full title · Crime and Punishment
author · Fyodor Dostoevsky
type of work · Novel
genre · Psychological drama
language · Russian
time and place written · 1865–1866, St. Petersburg, Russia
date of first publication · 1866; appeared serially in The Russian Messenger before being published in book form in 1867
publisher · The serial edition was published by the editor of The Russian Messenger, Mikhail Katkov; the two-volume book version was published by Bazanov.
narrator · Third-person omniscient
climax · Raskolnikov’s confession in Part VI, Chapter VIII
protagonist · Raskolnikov
antagonists · Luzhin, Porfiry Petrovich, Svidrigailov, Raskolnikov’s conscience
settings (time) · 1860s
settings (place) · St. Petersburg and a prison in Siberia
point of view · The story is told primarily from the point of view of Raskolnikov but occasionally switches to the perspective of Svidrigailov, Razumikhin, and Dunya.
falling action · The Epilogue, in which Raskolnikov, imprisoned in Siberia, discovers that he loves Sonya
tense · Past
foreshadowing · In Part I, Chapter I, when Raskolnikov rehearses the murder of the pawnbroker; throughout the rest of the novel, whenever Raskolnikov considers confessing
tones · Tragic, emotional, melodramatic, critical, despairing, fatalistic, confessional
themes · Alienation from society, the psychology of crime and punishment, religious redemption, the importance of family, nihilism, the “superman”
motifs · Poverty
symbols · The city as a symbol of Raskolnikov’s internal state; the cross as a symbol of religious redemption
When Raskolnikov decides not to let his sister's marriage happen, he takes on the role of a typical big brother. He thinks no one is good for his sister, in addition to feeling that she is doing it for him. He is egocentric and his reaction really mirrors what any big brother would do who does not want his baby sister to marry an idiot.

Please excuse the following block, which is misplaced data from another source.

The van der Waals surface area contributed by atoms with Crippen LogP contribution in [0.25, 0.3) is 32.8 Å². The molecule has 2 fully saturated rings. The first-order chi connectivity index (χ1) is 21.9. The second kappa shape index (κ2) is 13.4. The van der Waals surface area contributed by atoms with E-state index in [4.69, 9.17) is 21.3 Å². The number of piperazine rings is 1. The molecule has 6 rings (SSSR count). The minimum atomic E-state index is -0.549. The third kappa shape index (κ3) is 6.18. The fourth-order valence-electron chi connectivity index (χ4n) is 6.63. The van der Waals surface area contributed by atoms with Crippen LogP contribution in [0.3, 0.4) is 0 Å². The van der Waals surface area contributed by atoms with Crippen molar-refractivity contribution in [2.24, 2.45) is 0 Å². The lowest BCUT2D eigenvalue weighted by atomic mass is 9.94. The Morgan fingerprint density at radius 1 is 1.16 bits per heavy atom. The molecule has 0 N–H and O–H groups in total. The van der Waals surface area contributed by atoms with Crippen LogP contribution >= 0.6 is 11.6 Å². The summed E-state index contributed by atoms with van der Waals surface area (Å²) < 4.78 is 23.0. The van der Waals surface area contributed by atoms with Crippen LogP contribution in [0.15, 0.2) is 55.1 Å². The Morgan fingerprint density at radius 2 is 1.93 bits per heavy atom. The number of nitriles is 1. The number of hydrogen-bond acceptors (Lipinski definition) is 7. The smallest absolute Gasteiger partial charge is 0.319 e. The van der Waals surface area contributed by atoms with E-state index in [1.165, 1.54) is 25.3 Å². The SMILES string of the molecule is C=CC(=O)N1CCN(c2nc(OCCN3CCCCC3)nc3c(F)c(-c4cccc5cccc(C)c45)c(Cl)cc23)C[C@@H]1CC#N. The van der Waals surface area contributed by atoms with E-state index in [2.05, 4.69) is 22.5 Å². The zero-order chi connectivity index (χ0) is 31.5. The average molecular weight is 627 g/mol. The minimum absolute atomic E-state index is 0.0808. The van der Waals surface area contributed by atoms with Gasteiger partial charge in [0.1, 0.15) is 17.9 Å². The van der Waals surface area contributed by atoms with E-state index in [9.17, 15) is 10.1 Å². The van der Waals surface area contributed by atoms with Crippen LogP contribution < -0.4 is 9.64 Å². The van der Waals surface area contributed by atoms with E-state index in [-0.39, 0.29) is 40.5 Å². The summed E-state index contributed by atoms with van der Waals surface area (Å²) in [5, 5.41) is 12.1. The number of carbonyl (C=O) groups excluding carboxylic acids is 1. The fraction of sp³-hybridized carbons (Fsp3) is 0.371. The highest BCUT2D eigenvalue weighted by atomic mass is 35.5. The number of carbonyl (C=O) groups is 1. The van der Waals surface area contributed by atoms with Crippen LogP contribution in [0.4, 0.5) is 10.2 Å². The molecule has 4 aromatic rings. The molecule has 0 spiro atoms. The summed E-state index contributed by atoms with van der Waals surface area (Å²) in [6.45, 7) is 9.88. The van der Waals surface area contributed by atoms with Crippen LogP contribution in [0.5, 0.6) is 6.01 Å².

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When Raskolnikov (Rask) gets his mother's letter, she explains that her pension is small but may be just enough to help out her son. Next, she tells him that his sister, Dounia, is getting married to a slightly arrogant business man, Pyotr.
Rask despises what's happening to his family. He doesn't take a "big brother" stance, but is simply angry that Pyotr is using the family's poverty to get a "legal concubine". Raskhas a large amount of pride in himself seeing that he won't accept any of Pulcheria's pension and later gives money... Read more→
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(Starting from Part 1, Page 12 of the last paragraph)
- Marmeladov's Monologue is a very important part of the story, simply because it helps set the pace for the rest of the story.
Raskolnikov had just come into a bar, regardless of how crowded it was, and the first person to talk to him is this drunk, strange man, named Marmeladov and he's the first person he's actually wanted to talk with in a long time. A drunkard is known to speak his mind and he began to give this long monologue about how he resembles a beast, how he 'lus... Read more→
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